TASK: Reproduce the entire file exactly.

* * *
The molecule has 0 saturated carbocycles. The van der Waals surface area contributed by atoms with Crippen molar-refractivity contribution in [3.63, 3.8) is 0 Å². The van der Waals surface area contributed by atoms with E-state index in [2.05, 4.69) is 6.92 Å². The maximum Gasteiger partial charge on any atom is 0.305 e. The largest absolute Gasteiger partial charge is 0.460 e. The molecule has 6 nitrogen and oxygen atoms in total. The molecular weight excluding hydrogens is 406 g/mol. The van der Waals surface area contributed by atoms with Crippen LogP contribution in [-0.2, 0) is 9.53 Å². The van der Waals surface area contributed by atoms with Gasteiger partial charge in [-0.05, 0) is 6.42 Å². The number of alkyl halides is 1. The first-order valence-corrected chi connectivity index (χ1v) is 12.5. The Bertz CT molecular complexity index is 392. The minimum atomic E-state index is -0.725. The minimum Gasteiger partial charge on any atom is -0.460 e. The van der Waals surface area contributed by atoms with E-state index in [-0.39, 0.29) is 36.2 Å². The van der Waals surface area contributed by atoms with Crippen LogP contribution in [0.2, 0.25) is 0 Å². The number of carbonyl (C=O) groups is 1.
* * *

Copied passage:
The molecule has 0 saturated carbocycles. The van der Waals surface area contributed by atoms with Crippen molar-refractivity contribution in [3.63, 3.8) is 0 Å². The van der Waals surface area contributed by atoms with E-state index in [2.05, 4.69) is 6.92 Å². The maximum Gasteiger partial charge on any atom is 0.305 e. The largest absolute Gasteiger partial charge is 0.460 e. The molecule has 6 nitrogen and oxygen atoms in total. The molecular weight excluding hydrogens is 406 g/mol. The van der Waals surface area contributed by atoms with Crippen LogP contribution in [-0.2, 0) is 9.53 Å². The van der Waals surface area contributed by atoms with Gasteiger partial charge in [-0.05, 0) is 6.42 Å². The number of alkyl halides is 1. The first-order valence-corrected chi connectivity index (χ1v) is 12.5. The Bertz CT molecular complexity index is 392. The minimum atomic E-state index is -0.725. The minimum Gasteiger partial charge on any atom is -0.460 e. The van der Waals surface area contributed by atoms with E-state index in [-0.39, 0.29) is 36.2 Å². The van der Waals surface area contributed by atoms with Crippen LogP contribution in [0.2, 0.25) is 0 Å². The number of carbonyl (C=O) groups is 1.